Does my baby have acne?
All babies have beautiful skin but some newborns develop spots on their face in the early weeks. Sally J Hall discusses this common skin condition in babies with paediatric dermatologist Dr Tim Clayton MB CHB MRCPCH FRCP(Edin) of DermExpert.In this article we cover:
- What is baby acne?
- What causes baby acne?
- What does baby acne look like?
- Are there other conditions which might resemble baby acne?
- How to treat baby acne at home
- When should you see a doctor?
- Will it scar?
You expect skin breakouts in teenagers, but what is baby acne?
Many parents are quite surprised that babies can get spots too! Don’t worry, this is perfectly normal for newborns, and the spots will quickly get better without the need to do very much.
As a paediatric dermatologist, I know that any little spot or blemish can be worrying for new parents. My advice would be to understand what’s normal, what you need to look out for and when you might need to seek out more help.
Some babies develop spots, pimples, or bumps on their face during their first few weeks. This is called baby acne or neonatal acne and usually, this is nothing to worry about. Acne can appear on any part of the face or body, though it is usually found just on the nose, cheeks, and forehead.
Do we know what causes baby acne?
Babies are born with very sensitive skin and like many parts of their tiny bodies, it is still developing. It has just spent nine months inside you in the amniotic fluid, so it’s no surprise that the change from this to being in the air can cause a few skin problems! While we don’t know exactly what causes baby acne, it’s likely that the hormones that have been flowing around inside your body during pregnancy are to blame.
So, is it just like teenage acne?
Well, these hormones can stimulate the oil-producing glands in your baby’s skin, and this is the cause of those little spots that appear on your little one’s face. And in addition, your baby’s pores may become blocked by dead skin cells or dirt, and this may make the problem worse.
When is baby acne likely to start?
Dr Tim Clayton: These hormones usually start to cause problems from the second or third week of your baby’s life and may continue up to around their 12th week.
What does baby acne look like?
Your baby may have small red spots, raised bumps or what looks like a rash on their skin. Spots may be surrounded by clear skin, or there may be a collection of spots grouped together on a redder patch of skin.
Some spots may appear redder or angrier than others. You may even notice some small blackheads and clogged pores.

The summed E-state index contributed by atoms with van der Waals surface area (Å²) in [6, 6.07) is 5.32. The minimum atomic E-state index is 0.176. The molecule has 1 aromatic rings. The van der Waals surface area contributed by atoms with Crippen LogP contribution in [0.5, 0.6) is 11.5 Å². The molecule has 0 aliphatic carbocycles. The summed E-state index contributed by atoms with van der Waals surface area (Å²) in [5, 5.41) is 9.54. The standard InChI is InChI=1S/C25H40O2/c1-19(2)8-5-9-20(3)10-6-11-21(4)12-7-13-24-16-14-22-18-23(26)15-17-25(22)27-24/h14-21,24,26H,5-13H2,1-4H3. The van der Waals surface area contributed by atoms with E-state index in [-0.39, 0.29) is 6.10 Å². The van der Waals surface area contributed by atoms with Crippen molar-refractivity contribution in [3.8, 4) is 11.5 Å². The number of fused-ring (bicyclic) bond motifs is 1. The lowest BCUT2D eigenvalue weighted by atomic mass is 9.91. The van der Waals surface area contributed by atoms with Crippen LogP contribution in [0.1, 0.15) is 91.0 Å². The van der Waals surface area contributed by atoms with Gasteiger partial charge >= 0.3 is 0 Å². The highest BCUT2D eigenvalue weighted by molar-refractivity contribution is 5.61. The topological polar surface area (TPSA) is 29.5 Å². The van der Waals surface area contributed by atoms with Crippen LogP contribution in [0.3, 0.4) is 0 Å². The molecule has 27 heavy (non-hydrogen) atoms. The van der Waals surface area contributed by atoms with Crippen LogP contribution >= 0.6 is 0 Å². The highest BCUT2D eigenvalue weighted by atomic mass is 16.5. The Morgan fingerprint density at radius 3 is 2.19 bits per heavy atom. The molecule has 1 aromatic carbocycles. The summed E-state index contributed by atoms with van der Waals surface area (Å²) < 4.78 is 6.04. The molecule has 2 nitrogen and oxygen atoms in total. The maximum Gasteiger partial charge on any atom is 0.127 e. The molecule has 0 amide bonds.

Are there other conditions which might resemble baby acne?
Yes, there are some other skin conditions and rashes that might be mistaken for newborn acne. And naturally, parents may worry that there is an underlying cause for a rash. Here are a few to look out for:
Milia – these are white spots under the skin, caused by skin cells blocking pores. They usually disappear within the first few weeks.
Erythema toxicum neonatorum – this is a red, blotchy rash on the face and body that usually clears up by itself and needs no further treatment.
Heat rash – caused when your little one is too warm.
Nappy rash – this is almost always restricted to beneath the nappy area.
Cradle cap – this is usually a flaky condition of the scalp.
Eczema – this is a condition of the skin that makes it dry and itchy. Speak to your health visitor or GP about ways to calm eczema.
Rashes – there are several types of rash that your baby may have that are due to other health conditions, allergies and sensitivities. If you are at all in doubt or suspect that your baby might have a health condition that needs attention, always speak to your GP.
Are there ways to treat baby acne at home?
It’s best to err on the side of caution and you should not try to do much about your baby’s acne. The dos and don’ts include:
Try to squeeze or pick the spots
Use any skin products, lotions, or oils on the affected skin
Use acne products designed for adults
Clean your baby’s face where affected with warm cotton wool and water a couple of times a day, or choose Huggies® Extra Care Sensitive for on-the-spot clean ups
Speak to your doctor to see if they can recommend any treatments
Use your breastmilk on the affected area – it can ‘cure’ many skin problems
When should you see a doctor?
Usually, baby acne clears up on its own but do speak to your doctor if it doesn’t clear up after a few weeks, if it looks very red or you think it is possibly infected. If your little one has a temperature, the spots have a discharge or look angry and inflamed, these may be indications of infection.
Will baby acne leave a scar?
Don’t worry, unless the spots are very large and inflamed, they usually do not leave scars. By the time your little one is a few months old, they will develop that wonderful peachy smooth skin.
Be kind to the most gentle skin with Huggies® wipes
Our instinct as parents is to protect. When it comes to caring for your newborn, that new responsibility can be daunting. Huggies® have been helping parents clean, wipe and care for their little ones for years. Lean on us for expert advice on nappy rash, jaundice, baby massage and more.